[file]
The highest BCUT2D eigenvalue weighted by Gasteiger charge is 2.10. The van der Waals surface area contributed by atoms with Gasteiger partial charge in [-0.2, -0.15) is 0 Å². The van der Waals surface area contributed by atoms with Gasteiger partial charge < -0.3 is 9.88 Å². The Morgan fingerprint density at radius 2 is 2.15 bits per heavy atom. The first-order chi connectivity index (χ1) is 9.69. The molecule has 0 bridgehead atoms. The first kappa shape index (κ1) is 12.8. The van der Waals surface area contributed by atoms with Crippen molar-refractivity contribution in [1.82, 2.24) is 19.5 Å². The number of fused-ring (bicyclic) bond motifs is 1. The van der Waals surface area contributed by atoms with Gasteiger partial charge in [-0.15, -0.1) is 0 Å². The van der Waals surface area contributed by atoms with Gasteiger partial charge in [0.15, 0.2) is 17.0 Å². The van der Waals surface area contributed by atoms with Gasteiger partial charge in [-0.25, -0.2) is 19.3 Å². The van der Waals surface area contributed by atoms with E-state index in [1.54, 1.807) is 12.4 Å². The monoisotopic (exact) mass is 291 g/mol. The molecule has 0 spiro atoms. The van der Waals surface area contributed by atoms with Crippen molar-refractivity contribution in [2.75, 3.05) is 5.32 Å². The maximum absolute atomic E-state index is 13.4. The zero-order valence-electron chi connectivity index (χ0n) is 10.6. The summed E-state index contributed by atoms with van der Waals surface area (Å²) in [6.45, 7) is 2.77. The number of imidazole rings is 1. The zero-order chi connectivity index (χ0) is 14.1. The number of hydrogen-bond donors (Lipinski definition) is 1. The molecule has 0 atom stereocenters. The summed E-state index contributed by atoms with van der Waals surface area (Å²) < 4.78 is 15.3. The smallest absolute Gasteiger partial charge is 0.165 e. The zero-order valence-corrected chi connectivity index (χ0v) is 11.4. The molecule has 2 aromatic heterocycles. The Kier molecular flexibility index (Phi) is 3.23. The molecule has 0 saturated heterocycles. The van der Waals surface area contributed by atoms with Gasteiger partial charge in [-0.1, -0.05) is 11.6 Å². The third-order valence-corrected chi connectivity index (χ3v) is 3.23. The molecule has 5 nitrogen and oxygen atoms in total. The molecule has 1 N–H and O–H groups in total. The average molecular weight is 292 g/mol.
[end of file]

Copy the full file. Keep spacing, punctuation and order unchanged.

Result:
The highest BCUT2D eigenvalue weighted by Gasteiger charge is 2.10. The van der Waals surface area contributed by atoms with Gasteiger partial charge in [-0.2, -0.15) is 0 Å². The van der Waals surface area contributed by atoms with Gasteiger partial charge < -0.3 is 9.88 Å². The Morgan fingerprint density at radius 2 is 2.15 bits per heavy atom. The first-order chi connectivity index (χ1) is 9.69. The molecule has 0 bridgehead atoms. The first kappa shape index (κ1) is 12.8. The van der Waals surface area contributed by atoms with Crippen molar-refractivity contribution in [1.82, 2.24) is 19.5 Å². The number of fused-ring (bicyclic) bond motifs is 1. The van der Waals surface area contributed by atoms with Gasteiger partial charge in [-0.15, -0.1) is 0 Å². The van der Waals surface area contributed by atoms with Gasteiger partial charge in [0.15, 0.2) is 17.0 Å². The van der Waals surface area contributed by atoms with Gasteiger partial charge in [-0.25, -0.2) is 19.3 Å². The van der Waals surface area contributed by atoms with E-state index in [1.54, 1.807) is 12.4 Å². The monoisotopic (exact) mass is 291 g/mol. The molecule has 0 spiro atoms. The van der Waals surface area contributed by atoms with Crippen molar-refractivity contribution in [2.75, 3.05) is 5.32 Å². The maximum absolute atomic E-state index is 13.4. The zero-order valence-electron chi connectivity index (χ0n) is 10.6. The summed E-state index contributed by atoms with van der Waals surface area (Å²) in [6.45, 7) is 2.77. The number of imidazole rings is 1. The zero-order chi connectivity index (χ0) is 14.1. The number of hydrogen-bond donors (Lipinski definition) is 1. The molecule has 0 atom stereocenters. The summed E-state index contributed by atoms with van der Waals surface area (Å²) < 4.78 is 15.3. The smallest absolute Gasteiger partial charge is 0.165 e. The zero-order valence-corrected chi connectivity index (χ0v) is 11.4. The molecule has 2 aromatic heterocycles. The Kier molecular flexibility index (Phi) is 3.23. The molecule has 0 saturated heterocycles. The van der Waals surface area contributed by atoms with Gasteiger partial charge in [-0.1, -0.05) is 11.6 Å². The third-order valence-corrected chi connectivity index (χ3v) is 3.23. The molecule has 5 nitrogen and oxygen atoms in total. The molecule has 1 N–H and O–H groups in total. The average molecular weight is 292 g/mol.